"We are Fam
"... That's Sandia
and his sister, Maya in the image above. While she's longer than tall, and he's taller than long, the family resemblance is still unmistakable
Maya's owners came down to Deming for the open house on Saturday, and became the first overnight guests in the cabin. They pronounced it very comfortable.
Yesterday morning we headed out to the well known big ranch with Dutch, and another acquaintance with some rookie Azawakhs. Recently, the jackrabbits at this location have been bountiful, to say the least. On this day, for whatever reason, they made themselves scarce. Maybe the increased coyote activity we noticed had something to do with it. We almost never see coyotes here, and on this morning, we saw 4 in the access road as we arrived, and later, two followed Sandia's aunt Camille back from her first run. The stopped when they noted the people in the equation, and returned to whatever nefarious deeds they were originally involved in.
On a typical recent day we would have run 6 or 7 jacks by 10:30, and been on our way back to Deming for brunch at the Campos. Yesterday, we were still struggling to find a 4th rabbit so everyone could have run twice at 1PM!
That's when we put Sandia and Maya off-slip to better scare up the hares. As the picture above shows, they worked very well together. Not straying too far, stopping periodically, then moving, right to left, left to right in front of the gallery. We'd been at this for nearly an hour and were walking in the direction of the vehicles when they took off at a run. Not an all out run, but purposeful, until they flushed a group of meadowlarks. Oh. Birds. And as soon as we relaxed again, Sandia was right on the butt of a jackrabbit! So they did see something.
They were quite a ways away when this race started, but Dutch released Phyllis, and the Azawakh was slipped and everyone was away. The pack followed the hare right towards the vehicles, which smart ones sometimes try to use as a "pick", but this fooled no one, as the 4 dogs stayed right on it.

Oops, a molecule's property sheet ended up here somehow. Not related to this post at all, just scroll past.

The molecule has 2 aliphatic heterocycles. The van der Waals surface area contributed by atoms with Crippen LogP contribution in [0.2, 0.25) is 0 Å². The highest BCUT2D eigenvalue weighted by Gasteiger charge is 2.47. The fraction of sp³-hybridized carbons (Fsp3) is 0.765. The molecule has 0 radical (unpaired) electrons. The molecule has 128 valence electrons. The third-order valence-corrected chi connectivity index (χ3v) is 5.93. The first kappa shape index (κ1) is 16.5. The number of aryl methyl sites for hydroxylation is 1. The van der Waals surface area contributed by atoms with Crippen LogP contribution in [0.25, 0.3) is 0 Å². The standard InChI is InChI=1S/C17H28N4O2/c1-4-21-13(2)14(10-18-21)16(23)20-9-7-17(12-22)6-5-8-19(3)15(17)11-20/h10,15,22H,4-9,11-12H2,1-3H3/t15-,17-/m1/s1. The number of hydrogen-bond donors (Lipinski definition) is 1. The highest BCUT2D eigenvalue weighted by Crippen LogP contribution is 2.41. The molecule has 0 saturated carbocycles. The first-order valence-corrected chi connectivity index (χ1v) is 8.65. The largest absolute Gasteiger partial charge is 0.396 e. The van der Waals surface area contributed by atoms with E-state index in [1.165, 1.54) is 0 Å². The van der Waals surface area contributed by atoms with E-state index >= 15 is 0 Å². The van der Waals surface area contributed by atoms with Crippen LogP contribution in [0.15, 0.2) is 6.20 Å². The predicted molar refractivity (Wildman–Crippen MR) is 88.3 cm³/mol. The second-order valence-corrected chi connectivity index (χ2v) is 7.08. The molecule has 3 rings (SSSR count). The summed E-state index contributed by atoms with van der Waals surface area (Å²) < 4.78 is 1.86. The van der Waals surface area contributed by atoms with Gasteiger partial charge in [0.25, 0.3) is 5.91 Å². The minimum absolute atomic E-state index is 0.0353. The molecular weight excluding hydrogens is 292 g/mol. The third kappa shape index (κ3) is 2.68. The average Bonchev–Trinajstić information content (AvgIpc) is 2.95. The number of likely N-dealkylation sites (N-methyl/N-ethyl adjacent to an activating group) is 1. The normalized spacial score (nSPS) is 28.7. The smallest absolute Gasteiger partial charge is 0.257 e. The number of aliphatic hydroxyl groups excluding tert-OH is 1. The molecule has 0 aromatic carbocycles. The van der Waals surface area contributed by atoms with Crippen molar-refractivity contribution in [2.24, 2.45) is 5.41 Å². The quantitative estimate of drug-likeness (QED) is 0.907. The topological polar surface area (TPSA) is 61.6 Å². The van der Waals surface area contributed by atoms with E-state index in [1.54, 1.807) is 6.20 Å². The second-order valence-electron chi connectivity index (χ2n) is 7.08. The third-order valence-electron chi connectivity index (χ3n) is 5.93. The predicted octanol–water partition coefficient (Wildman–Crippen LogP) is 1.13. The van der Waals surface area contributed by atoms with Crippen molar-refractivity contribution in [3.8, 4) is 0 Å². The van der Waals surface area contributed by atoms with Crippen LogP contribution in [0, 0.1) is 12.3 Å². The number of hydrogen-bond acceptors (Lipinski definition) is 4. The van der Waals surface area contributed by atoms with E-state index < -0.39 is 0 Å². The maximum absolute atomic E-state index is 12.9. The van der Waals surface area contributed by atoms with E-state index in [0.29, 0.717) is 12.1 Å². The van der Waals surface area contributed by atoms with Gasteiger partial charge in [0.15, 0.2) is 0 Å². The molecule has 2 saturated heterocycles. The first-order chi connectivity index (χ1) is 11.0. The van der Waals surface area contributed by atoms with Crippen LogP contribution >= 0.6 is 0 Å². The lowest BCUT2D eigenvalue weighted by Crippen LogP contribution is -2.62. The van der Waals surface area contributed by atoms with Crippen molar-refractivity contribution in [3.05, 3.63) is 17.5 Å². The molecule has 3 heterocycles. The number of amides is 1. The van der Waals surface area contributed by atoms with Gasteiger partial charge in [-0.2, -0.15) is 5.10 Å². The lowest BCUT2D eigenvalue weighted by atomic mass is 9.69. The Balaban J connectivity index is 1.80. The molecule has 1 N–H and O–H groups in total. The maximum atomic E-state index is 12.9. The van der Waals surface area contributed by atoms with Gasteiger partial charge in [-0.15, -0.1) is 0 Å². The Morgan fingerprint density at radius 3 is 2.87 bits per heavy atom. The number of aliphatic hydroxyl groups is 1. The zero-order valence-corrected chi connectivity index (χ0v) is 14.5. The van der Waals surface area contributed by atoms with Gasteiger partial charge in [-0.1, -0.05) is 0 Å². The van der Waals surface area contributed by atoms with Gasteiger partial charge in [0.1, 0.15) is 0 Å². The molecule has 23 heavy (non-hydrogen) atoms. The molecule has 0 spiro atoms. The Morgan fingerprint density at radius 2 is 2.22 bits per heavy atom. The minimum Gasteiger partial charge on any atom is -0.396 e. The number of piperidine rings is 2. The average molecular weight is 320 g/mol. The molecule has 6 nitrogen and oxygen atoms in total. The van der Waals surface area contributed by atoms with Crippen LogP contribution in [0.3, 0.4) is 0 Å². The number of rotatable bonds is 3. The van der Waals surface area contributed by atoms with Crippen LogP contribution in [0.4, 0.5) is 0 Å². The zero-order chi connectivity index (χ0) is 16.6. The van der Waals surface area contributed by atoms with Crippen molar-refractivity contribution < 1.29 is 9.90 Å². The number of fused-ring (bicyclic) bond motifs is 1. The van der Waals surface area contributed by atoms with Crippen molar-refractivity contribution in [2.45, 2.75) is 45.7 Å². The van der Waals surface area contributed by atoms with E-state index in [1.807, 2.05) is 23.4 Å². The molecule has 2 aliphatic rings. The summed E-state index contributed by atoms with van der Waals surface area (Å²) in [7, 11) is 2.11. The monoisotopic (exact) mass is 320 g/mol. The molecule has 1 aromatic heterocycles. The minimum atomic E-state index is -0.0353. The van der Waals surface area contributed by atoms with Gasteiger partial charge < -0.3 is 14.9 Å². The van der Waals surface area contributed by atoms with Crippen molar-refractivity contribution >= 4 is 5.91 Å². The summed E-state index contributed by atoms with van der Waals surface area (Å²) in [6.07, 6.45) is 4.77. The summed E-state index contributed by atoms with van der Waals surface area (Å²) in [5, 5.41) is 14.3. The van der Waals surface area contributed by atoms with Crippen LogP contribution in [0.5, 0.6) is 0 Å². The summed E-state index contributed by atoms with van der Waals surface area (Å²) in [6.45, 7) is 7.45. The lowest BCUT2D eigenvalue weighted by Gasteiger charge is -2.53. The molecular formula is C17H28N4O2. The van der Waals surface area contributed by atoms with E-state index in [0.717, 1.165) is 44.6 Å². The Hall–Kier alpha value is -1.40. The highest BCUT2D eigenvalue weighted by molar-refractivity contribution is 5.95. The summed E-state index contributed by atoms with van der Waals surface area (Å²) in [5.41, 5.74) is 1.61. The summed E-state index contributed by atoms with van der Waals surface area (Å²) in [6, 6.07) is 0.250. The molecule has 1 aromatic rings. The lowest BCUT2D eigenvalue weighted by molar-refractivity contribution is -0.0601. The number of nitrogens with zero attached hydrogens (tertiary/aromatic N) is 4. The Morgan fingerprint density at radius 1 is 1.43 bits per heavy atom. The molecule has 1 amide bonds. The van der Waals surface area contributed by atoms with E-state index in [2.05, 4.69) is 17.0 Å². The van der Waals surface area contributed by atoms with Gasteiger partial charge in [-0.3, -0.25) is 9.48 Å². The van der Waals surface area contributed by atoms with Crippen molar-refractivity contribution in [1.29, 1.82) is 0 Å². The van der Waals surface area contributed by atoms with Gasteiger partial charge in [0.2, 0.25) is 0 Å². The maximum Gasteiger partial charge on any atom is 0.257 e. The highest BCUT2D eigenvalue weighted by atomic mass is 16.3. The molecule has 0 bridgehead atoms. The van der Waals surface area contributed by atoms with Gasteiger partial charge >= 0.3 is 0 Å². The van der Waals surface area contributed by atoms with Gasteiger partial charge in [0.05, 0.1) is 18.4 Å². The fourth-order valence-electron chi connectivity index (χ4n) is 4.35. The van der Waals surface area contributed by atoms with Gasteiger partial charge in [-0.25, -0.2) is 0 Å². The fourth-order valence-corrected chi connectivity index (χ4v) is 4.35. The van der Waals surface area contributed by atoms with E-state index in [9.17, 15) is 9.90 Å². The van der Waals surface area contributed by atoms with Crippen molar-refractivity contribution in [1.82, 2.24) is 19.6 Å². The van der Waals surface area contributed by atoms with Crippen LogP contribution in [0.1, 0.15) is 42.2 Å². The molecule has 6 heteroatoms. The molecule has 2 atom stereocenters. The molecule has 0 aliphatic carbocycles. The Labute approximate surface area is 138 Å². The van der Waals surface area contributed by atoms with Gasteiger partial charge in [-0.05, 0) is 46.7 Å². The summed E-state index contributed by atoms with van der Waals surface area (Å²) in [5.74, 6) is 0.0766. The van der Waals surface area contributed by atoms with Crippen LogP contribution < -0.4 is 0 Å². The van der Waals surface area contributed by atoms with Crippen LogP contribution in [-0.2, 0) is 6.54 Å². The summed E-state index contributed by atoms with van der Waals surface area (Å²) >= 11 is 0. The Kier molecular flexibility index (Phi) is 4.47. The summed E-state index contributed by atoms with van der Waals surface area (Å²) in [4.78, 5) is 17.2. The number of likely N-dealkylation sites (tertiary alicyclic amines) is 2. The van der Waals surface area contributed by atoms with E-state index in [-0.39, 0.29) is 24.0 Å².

They were out of sight briefly, then we could see them still in a group, way beyond the vehicles... a quarter mile for more. My binoculars were in my pack, so I was doing my best to see the course with the naked eye. I saw the dust cloud, then saw no more.
We waited for further developments, when someone said, "they're coming back." We started walking towards the trucks, as a couple of the hounds waited there. Then I heard, "one of them's carrying something". It was Sandia, and they'd caught the hare on a roughly two minute chase. Dutch, who had watched with binoculars, said Sandia would have won the course if he'd been judging it, but all 4 hounds would have had an assist in the kill, as the group was turning the hare every 50 yards or so. I've seen Sandia not bring the hare back when he wasn't the hound who picked it up, so I know he got this one. It will be in the crock pot by this evening.
So, here's the "money" shot I didn't get a couple weeks ago. He dropped it about 50 yards short of us.. I guess it felt pretty heavy after running it almost a mile, then carrying it back almost a half mile.
People are always discussing.... (arguing?) the difference between "coursing" and "hunting". My definition has always been pretty simple: If you go out with your hounds and don't bring back a jackrabbit... you were coursing. Yesterday, Sandia and his kin, and buddies went hunting!